Are These As Bad As I Think? Loop Antenna Question

MikeThompson

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May 5, 2020
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Near Toronto, Ontario, Canada
I'm fairly happy with my 100ft outdoor wire antenna, BUT as is the case with many burgeoning hobbies, there is a temptation to go a little bit further.

This antenna seems like most loop antennas I've googled. But the low price gives me pause. Would a loop be significantly better than what I have? Its compact size means I could easily mount it on the roof somewhere, but the wire is hidden so there isn't a big difference there.

Does anyone have any firsthand experience with cheap loops? Or can you just home brew something for cheaper that performs the same way?

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87923
 

vagrant

ker-muhj-uhn
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California
Wire antennas work well and I would choose a wire over that loop. That loop will not be significantly better.

As you may know, a loop does well to reasonably null out noise when you turn it until you have found the best position. That particular loop is active, which means it will also boost the signal. The end result may be good or bad. Your receiver may not handle the boost well. I am a fan of passive RX antennas for HF signals as well as a passive tuner. One could use an amp (active antenna) but that will also raise the noise floor. Basically, the station signal became louder and so did the static. For some, that result is acceptable and there is nothing wrong with that.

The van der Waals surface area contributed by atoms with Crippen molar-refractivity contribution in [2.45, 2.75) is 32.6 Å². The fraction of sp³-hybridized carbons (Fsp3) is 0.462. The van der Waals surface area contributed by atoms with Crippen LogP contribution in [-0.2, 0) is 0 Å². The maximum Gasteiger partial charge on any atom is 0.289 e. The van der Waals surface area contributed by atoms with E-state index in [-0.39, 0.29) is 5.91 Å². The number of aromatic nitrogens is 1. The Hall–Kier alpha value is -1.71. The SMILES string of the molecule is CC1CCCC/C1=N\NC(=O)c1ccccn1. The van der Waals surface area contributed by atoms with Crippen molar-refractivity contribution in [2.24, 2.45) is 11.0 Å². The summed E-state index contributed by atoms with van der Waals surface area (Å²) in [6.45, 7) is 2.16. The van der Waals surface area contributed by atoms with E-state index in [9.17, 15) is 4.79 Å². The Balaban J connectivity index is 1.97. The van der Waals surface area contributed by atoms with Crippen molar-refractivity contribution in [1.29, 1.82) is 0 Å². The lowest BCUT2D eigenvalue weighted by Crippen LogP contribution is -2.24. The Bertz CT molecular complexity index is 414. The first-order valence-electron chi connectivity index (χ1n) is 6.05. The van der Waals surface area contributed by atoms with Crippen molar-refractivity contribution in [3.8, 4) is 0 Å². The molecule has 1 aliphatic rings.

A wire antenna that is running North to South will RX signals best from East and West, and vice versa. A way to compensate for that is to run another wire perpendicular to the other. You can then add a switch and easily change antennas/RX direction. I run two wire antennas myself this way and notice several dB improvement. I also TX using those antennas.

Do not take away from this that passive or active loops are poor performers. Many people are very happy with their loop, but many of those people may not be able to run a wire antenna. Ultimately one must experiment, but with that particular loop one will get what one pays for. I have various loops and use them as needed. Basically, antennas are like tools and you use the right one depending on what is needed at the time.